Policy on re-grading
If you wish us to re-grade a question on an exam (or assignment), we will do so. However, to avoid grade ratcheting, we reserve us the right to re-grade other questions on your exam as well.
Policy on final grades
I will use the same rules and formula for calculating the final grade for everyone. We understand that your performances may be influenced by many factors, possibly out of your control. However, that is the only way we can be fair. The only exceptions will be medical exceptions. In that case, I will require a medical note, which has to be also reported to McGill, and to be informed as early as possible. Failure to comply to these rules, may results in the impossibility to invoke a medical exception.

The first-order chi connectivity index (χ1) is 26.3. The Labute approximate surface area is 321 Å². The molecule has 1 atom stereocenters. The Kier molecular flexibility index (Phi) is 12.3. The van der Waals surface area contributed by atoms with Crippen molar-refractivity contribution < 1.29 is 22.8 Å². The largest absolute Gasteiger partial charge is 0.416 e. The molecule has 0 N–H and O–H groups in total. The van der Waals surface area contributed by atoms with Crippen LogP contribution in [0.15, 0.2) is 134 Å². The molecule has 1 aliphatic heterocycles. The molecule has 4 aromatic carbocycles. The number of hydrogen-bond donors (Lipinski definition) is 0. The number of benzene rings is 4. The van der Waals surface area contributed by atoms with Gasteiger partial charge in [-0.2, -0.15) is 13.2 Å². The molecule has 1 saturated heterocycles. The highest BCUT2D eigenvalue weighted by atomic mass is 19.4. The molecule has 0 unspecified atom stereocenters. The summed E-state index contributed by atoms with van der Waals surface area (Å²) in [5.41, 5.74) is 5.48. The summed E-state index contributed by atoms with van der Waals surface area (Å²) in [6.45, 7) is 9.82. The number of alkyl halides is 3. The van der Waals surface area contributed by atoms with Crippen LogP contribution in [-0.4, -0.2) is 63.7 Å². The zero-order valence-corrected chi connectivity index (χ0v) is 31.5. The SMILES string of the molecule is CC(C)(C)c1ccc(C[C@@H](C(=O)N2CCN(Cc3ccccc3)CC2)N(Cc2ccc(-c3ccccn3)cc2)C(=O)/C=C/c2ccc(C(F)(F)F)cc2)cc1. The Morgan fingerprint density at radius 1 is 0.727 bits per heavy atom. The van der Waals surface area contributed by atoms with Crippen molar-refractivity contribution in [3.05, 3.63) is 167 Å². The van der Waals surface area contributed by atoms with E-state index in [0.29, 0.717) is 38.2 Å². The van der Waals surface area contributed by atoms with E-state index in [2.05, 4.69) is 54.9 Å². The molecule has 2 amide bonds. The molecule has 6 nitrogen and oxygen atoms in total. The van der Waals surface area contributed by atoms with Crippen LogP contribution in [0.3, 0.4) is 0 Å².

Policy on Assignments
Due date/time, location/mode for returning your solutions, and accepted formats will be announced in class and indicated on the course web page.
Failure to return your assignment in time will results in penalties or even absence of grading. Late submission of 24h or less will receive a penalty of 20%. In all other cases, your assignment will be refused and not graded.
Importantly, solutions that do not follow the requested format will receive a penalty. By default, we only accept PDF or TEXT files. Images (if any) must be embedded in a PDF. Do not compress your files. All files must open on LINUX SOCS workstations.